I grew up wanting to be like Lilian after reading about her. Lilian was the first black woman to join the WRAF, but it wasn’t an easy journey for her. She was rejected by the British Army twice but showed true tenacity to achieve her dream and was accepted by the WRAF on her third attempt. An absolute inspiration. So much so, my dream was to join the WRAF and become an electronic technician, but it wasn’t to be.
I didn’t plan to go into Finance. I helped out at a friend’s business and fell in love with double entry bookkeeping… and so it began!
Talking Diversity & Inclusion
I started at National Grid (now Cadent) in 2000 for a development year, working in Network Strategy Finance in Warwick. 2020 is my 20th year so, what’s made me stay, I hear you ask…
Until I joined National Grid, I’d never experienced open opportunities to have a diverse career. By this I mean, I was encouraged to apply for roles outside my subject matter expertise to continually develop myself and transfer my skills and share my business knowledge. I’ve held several management roles in National Grid/Cadent and managed very different teams (Finance, Resource Management, Data Quality & Assurance). I can honestly say in my 20 years I’ve never felt profiled.
Discrimination at work
I’ve never experienced discrimination from my colleagues but I did once from Management when I worked for another organisation back in the 90s. I was the first person of colour to work in the Finance department.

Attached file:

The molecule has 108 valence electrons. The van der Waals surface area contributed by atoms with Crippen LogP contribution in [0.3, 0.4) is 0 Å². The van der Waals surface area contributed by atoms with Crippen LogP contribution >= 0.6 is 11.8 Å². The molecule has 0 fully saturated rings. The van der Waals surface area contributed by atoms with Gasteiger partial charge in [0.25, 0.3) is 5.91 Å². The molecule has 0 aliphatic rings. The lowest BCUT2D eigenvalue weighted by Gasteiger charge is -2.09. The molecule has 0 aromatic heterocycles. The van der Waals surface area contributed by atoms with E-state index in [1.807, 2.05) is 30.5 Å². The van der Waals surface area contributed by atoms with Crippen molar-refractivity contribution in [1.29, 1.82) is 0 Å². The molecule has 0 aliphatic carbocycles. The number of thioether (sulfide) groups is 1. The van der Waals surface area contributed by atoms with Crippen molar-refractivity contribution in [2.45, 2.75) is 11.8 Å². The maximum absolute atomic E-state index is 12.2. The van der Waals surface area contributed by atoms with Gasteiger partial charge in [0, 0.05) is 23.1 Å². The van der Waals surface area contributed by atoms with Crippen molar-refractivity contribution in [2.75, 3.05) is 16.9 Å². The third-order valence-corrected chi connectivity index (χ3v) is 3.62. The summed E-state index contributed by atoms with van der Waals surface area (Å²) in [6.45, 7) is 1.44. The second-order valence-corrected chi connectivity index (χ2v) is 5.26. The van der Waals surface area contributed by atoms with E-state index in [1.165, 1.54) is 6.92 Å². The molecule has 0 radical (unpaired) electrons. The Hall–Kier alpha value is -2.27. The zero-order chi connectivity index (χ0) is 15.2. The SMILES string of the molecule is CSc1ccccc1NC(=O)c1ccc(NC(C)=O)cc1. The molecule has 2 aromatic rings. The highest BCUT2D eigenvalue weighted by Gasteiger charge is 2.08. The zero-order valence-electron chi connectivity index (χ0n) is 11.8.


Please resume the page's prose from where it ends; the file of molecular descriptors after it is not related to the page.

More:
I did not sign up for Trade Union (TU) membership as part of my onboarding and was approached about why I had not signed up. I stated that I did not want to join a union for personal reasons. I was summoned to my Finance Director’s office where I was met by the TU rep, Finance Director and my line manager. For about 30 minutes I was interviewed as to why I would not join the union. Seeing that I was not going to change my mind, the TU rep said, "That’s the problem with you people, stubborn and stuck in your ways." I disagreed, corrected him and pointed out that "I’m assertive".
My other colleagues who started at the same time and did not join the TU were not subjected to a panel interview to discuss why. They were asked by their line manager and the matter was closed.
I did not take the matter further as I was new, and I was told it would be construed as me "making trouble" or "being difficult" and I felt it might have damaged my career.
I was disappointed that my line manager did not step in during the interview but back then hierarchy was very important in my the organisation. Subordinates were seen and not heard! Thankfully the world has changed and improved for the better.
Celebrating diversity brings us together
We do a good job at Cadent, which is evident when I talk to my friends and compare what we do and what they do to celebrate diversity in their workplaces. My friends think I’m spoilt at Cadent!
I feel it is important to publicly celebrate our diversity and show the world that we discourage stereotyping, racism, discrimination and exclusion. Instead we encourage unity in the workplace and ensure that we are culturally aware, so no one ever feels excluded.
Where do we go from here?
I’d like to see us continue to develop our leadership, recruitment process, and talent pool to accurately reflect the communities we serve from the top down. That way, we can remove barriers where we find them and encourage progression for all our colleagues.